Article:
“There are so many different types of blinds available, and depending on if you are covering windows or doors, this may shape your decision,” says Burke.


Veri Shades are a combination of blinds and fabric curtains – you can pull the fabric across like a curtain or adjust the opaqueness with a wand. They are perfect for sliding doors.


The colour of the walls goes a long way towards setting the tone of the living room, so Burke recommends using light shades, especially if you’re not yet certain about the function of the space.

“Unless you know that your living room or lounge will only be used as a theatre room, keep the ceilings white. Using deep tones can create a feeling of warmth and comfort, but can also make a large space feel small,” she explains.

Greys are great for a classy feel that goes with most aesthetics, while whites bring more warmth.


Feature walls can be an excellent design feature that distinguishes the lounge area from the other spaces without the need for a wall. Burke suggests painting the feature wall just a shade darker, or choosing a deep colour.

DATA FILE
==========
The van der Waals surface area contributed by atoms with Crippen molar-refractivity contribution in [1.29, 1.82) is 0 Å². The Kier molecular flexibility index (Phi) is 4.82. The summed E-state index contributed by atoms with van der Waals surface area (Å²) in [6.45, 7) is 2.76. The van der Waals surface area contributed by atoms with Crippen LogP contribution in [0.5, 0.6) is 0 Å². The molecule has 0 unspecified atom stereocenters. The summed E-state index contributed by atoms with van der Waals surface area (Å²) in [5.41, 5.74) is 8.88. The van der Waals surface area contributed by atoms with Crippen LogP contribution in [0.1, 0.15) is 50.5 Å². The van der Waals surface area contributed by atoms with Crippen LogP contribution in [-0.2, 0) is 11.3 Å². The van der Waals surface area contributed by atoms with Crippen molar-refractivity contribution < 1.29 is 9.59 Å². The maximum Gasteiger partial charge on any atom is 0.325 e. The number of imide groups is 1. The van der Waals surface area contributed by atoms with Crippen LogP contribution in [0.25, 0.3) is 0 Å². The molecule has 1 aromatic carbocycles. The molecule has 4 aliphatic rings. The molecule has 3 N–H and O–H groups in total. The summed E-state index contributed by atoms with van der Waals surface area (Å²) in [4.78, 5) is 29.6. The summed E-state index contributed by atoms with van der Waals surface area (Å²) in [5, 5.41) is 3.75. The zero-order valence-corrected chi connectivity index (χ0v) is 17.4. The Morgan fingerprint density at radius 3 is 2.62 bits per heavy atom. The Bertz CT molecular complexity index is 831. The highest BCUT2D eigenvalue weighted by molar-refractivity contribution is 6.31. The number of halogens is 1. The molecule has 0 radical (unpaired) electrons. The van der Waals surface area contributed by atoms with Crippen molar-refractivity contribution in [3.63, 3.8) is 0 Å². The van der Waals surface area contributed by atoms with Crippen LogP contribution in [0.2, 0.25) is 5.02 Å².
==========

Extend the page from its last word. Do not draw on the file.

A good carpet or a nice rug can make a big difference in an open-plan living room, especially if you want to create a different atmosphere while maintaining consistent flooring across the connected spaces.

“I believe in the three-floor rule – only three different types of fl ooring per house. Essentially, if you have tiles in the bathroom and carpet in the bedrooms, then there can only be one more type of flooring running through the main living areas of the house,” Burke says.